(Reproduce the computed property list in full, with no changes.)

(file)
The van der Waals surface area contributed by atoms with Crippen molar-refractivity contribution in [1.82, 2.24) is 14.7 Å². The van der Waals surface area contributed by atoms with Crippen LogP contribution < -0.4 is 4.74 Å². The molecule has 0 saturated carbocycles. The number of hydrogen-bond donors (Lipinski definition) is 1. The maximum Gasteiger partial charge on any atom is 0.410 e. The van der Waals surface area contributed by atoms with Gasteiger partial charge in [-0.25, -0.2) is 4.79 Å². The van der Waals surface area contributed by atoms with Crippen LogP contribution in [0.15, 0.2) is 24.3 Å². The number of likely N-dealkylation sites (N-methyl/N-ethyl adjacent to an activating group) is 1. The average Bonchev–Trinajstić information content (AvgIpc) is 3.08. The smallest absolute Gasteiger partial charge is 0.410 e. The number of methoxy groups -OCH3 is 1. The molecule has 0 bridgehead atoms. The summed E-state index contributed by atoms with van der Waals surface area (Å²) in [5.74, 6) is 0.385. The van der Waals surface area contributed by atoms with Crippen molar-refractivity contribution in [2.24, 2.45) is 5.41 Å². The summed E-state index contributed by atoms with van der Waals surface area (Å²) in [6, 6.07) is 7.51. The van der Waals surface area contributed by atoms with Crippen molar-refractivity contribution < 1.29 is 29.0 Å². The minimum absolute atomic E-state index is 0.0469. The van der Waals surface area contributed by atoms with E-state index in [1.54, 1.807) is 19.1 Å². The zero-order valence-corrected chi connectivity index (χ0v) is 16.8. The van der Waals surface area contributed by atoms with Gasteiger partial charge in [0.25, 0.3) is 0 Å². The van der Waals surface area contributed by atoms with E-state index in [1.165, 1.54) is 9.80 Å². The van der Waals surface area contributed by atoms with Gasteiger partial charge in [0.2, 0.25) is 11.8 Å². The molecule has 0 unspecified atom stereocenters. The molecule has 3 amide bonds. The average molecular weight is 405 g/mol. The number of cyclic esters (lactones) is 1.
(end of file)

The van der Waals surface area contributed by atoms with Crippen molar-refractivity contribution in [1.82, 2.24) is 14.7 Å². The van der Waals surface area contributed by atoms with Crippen LogP contribution < -0.4 is 4.74 Å². The molecule has 0 saturated carbocycles. The number of hydrogen-bond donors (Lipinski definition) is 1. The maximum Gasteiger partial charge on any atom is 0.410 e. The van der Waals surface area contributed by atoms with Gasteiger partial charge in [-0.25, -0.2) is 4.79 Å². The van der Waals surface area contributed by atoms with Crippen LogP contribution in [0.15, 0.2) is 24.3 Å². The number of likely N-dealkylation sites (N-methyl/N-ethyl adjacent to an activating group) is 1. The average Bonchev–Trinajstić information content (AvgIpc) is 3.08. The smallest absolute Gasteiger partial charge is 0.410 e. The number of methoxy groups -OCH3 is 1. The molecule has 0 bridgehead atoms. The summed E-state index contributed by atoms with van der Waals surface area (Å²) in [5.74, 6) is 0.385. The van der Waals surface area contributed by atoms with Crippen molar-refractivity contribution in [2.24, 2.45) is 5.41 Å². The summed E-state index contributed by atoms with van der Waals surface area (Å²) in [6, 6.07) is 7.51. The van der Waals surface area contributed by atoms with Crippen molar-refractivity contribution < 1.29 is 29.0 Å². The minimum absolute atomic E-state index is 0.0469. The van der Waals surface area contributed by atoms with E-state index in [1.54, 1.807) is 19.1 Å². The zero-order valence-corrected chi connectivity index (χ0v) is 16.8. The van der Waals surface area contributed by atoms with Gasteiger partial charge in [0.25, 0.3) is 0 Å². The van der Waals surface area contributed by atoms with E-state index in [1.165, 1.54) is 9.80 Å². The van der Waals surface area contributed by atoms with Gasteiger partial charge in [0.2, 0.25) is 11.8 Å². The molecule has 0 unspecified atom stereocenters. The molecule has 3 amide bonds. The average molecular weight is 405 g/mol. The number of cyclic esters (lactones) is 1.